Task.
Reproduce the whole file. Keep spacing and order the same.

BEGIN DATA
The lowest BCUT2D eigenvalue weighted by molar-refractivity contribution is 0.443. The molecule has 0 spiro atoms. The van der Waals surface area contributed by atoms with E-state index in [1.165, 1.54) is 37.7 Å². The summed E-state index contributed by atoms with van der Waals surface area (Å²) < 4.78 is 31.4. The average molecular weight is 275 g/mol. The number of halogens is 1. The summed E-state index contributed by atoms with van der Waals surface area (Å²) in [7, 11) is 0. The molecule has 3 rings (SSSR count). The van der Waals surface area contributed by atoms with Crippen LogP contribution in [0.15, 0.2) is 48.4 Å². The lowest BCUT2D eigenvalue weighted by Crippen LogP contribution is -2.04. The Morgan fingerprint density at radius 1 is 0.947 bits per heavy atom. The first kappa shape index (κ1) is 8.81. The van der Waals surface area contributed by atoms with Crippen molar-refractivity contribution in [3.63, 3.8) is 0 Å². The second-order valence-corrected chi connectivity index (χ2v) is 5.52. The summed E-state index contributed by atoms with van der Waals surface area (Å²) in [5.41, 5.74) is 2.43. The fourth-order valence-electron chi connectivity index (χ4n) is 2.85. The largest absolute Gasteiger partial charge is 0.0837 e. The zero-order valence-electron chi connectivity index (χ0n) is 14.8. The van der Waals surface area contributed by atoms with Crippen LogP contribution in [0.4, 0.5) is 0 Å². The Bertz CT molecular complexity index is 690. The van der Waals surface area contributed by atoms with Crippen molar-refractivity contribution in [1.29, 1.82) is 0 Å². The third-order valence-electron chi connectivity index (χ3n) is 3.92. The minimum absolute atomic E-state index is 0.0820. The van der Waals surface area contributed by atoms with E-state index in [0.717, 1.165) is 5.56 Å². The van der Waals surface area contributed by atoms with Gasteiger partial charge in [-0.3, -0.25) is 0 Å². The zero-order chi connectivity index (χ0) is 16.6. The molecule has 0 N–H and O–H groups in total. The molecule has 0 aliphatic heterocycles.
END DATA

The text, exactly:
The lowest BCUT2D eigenvalue weighted by molar-refractivity contribution is 0.443. The molecule has 0 spiro atoms. The van der Waals surface area contributed by atoms with E-state index in [1.165, 1.54) is 37.7 Å². The summed E-state index contributed by atoms with van der Waals surface area (Å²) < 4.78 is 31.4. The average molecular weight is 275 g/mol. The number of halogens is 1. The summed E-state index contributed by atoms with van der Waals surface area (Å²) in [7, 11) is 0. The molecule has 3 rings (SSSR count). The van der Waals surface area contributed by atoms with Crippen LogP contribution in [0.15, 0.2) is 48.4 Å². The lowest BCUT2D eigenvalue weighted by Crippen LogP contribution is -2.04. The Morgan fingerprint density at radius 1 is 0.947 bits per heavy atom. The first kappa shape index (κ1) is 8.81. The van der Waals surface area contributed by atoms with Crippen molar-refractivity contribution in [3.63, 3.8) is 0 Å². The second-order valence-corrected chi connectivity index (χ2v) is 5.52. The summed E-state index contributed by atoms with van der Waals surface area (Å²) in [5.41, 5.74) is 2.43. The fourth-order valence-electron chi connectivity index (χ4n) is 2.85. The largest absolute Gasteiger partial charge is 0.0837 e. The zero-order valence-electron chi connectivity index (χ0n) is 14.8. The van der Waals surface area contributed by atoms with Crippen LogP contribution in [0.4, 0.5) is 0 Å². The Bertz CT molecular complexity index is 690. The van der Waals surface area contributed by atoms with Crippen molar-refractivity contribution in [1.29, 1.82) is 0 Å². The third-order valence-electron chi connectivity index (χ3n) is 3.92. The minimum absolute atomic E-state index is 0.0820. The van der Waals surface area contributed by atoms with E-state index in [0.717, 1.165) is 5.56 Å². The van der Waals surface area contributed by atoms with Gasteiger partial charge in [-0.3, -0.25) is 0 Å². The zero-order chi connectivity index (χ0) is 16.6. The molecule has 0 N–H and O–H groups in total. The molecule has 0 aliphatic heterocycles.